The new colour of money: Caring, not sharing
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The new colour of money: Caring, not sharing

Most of the world’s largest financial institutions are trying to use their contacts with key stakeholders across business, academic and government lines to brainstorm the best ways that markets can combat climate change.

The new colour of money
Environmentalists at the gates
Eco-magine all the people


Many of these councils, committees, initiatives and partnerships carry grandiose names. The spin doctors run the risk of getting out of control. Bankers talk of "creating a two-lane highway between our clients and the policymakers", "promoting environmental stewardship" and, of course, "expanding our environmental footprint".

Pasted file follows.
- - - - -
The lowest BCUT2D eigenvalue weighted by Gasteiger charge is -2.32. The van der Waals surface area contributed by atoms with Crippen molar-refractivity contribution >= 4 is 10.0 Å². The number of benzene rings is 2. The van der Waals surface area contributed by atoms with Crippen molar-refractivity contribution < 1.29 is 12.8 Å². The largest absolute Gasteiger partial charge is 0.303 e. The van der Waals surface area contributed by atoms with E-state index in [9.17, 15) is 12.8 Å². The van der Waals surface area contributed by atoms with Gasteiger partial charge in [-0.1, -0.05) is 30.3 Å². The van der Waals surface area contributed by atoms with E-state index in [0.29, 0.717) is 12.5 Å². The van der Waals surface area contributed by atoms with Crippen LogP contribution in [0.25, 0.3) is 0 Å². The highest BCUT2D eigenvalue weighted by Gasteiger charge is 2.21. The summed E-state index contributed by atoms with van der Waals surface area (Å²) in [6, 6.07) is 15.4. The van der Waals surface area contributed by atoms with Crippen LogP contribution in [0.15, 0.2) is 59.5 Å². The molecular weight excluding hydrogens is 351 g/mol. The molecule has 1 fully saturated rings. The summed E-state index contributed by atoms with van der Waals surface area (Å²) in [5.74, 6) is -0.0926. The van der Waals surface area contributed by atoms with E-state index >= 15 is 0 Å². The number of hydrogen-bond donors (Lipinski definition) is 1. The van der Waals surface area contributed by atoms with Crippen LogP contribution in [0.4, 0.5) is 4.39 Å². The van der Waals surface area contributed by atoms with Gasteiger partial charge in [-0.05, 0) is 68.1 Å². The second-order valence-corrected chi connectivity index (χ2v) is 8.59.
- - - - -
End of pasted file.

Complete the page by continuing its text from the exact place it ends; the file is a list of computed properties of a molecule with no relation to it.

Fundamental to all the discussions is the following question: "What does climate change mean for us?"

Translation: "If we can work out and even influence what our clients do in this area, then we’ll be in a position to make a lot of money out of their actions."

Such a reading of the situation is perhaps cynical. If you believe that markets must play a key role in combating global warming, then any attempt to broker consensus between their core constituents must be a positive. At the margins, investment banks are even prepared to share some of their ideas: heads of various bank environmental committees can and do on occasion meet up for the greater good.

Up to a point, of course. One senior banker interviewed by Euromoney went to great lengths to explain the potential benefits for the markets, and for society, of a recently announced climate change discussion group.


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